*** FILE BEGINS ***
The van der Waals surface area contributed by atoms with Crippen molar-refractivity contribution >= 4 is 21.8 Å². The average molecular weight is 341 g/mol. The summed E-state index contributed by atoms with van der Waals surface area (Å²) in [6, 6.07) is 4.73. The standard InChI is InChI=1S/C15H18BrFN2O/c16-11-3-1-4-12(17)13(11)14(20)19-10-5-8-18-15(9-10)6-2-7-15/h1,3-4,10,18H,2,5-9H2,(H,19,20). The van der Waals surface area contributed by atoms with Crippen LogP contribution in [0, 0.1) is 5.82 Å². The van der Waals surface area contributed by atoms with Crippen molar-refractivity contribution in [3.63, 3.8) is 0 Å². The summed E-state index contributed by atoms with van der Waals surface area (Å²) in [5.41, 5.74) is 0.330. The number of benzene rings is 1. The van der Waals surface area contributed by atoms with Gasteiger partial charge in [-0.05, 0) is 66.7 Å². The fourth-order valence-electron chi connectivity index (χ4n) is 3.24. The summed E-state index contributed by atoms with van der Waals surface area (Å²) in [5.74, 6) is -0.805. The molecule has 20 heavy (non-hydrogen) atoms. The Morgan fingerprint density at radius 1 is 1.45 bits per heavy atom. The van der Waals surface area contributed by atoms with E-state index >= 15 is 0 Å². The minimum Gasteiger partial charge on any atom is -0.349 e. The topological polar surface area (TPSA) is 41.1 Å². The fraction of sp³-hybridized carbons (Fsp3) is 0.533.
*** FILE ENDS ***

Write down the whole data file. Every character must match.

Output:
The van der Waals surface area contributed by atoms with Crippen molar-refractivity contribution >= 4 is 21.8 Å². The average molecular weight is 341 g/mol. The summed E-state index contributed by atoms with van der Waals surface area (Å²) in [6, 6.07) is 4.73. The standard InChI is InChI=1S/C15H18BrFN2O/c16-11-3-1-4-12(17)13(11)14(20)19-10-5-8-18-15(9-10)6-2-7-15/h1,3-4,10,18H,2,5-9H2,(H,19,20). The van der Waals surface area contributed by atoms with Crippen LogP contribution in [0, 0.1) is 5.82 Å². The van der Waals surface area contributed by atoms with Crippen molar-refractivity contribution in [3.63, 3.8) is 0 Å². The summed E-state index contributed by atoms with van der Waals surface area (Å²) in [5.41, 5.74) is 0.330. The number of benzene rings is 1. The van der Waals surface area contributed by atoms with Gasteiger partial charge in [-0.05, 0) is 66.7 Å². The fourth-order valence-electron chi connectivity index (χ4n) is 3.24. The summed E-state index contributed by atoms with van der Waals surface area (Å²) in [5.74, 6) is -0.805. The molecule has 20 heavy (non-hydrogen) atoms. The Morgan fingerprint density at radius 1 is 1.45 bits per heavy atom. The van der Waals surface area contributed by atoms with E-state index >= 15 is 0 Å². The minimum Gasteiger partial charge on any atom is -0.349 e. The topological polar surface area (TPSA) is 41.1 Å². The fraction of sp³-hybridized carbons (Fsp3) is 0.533.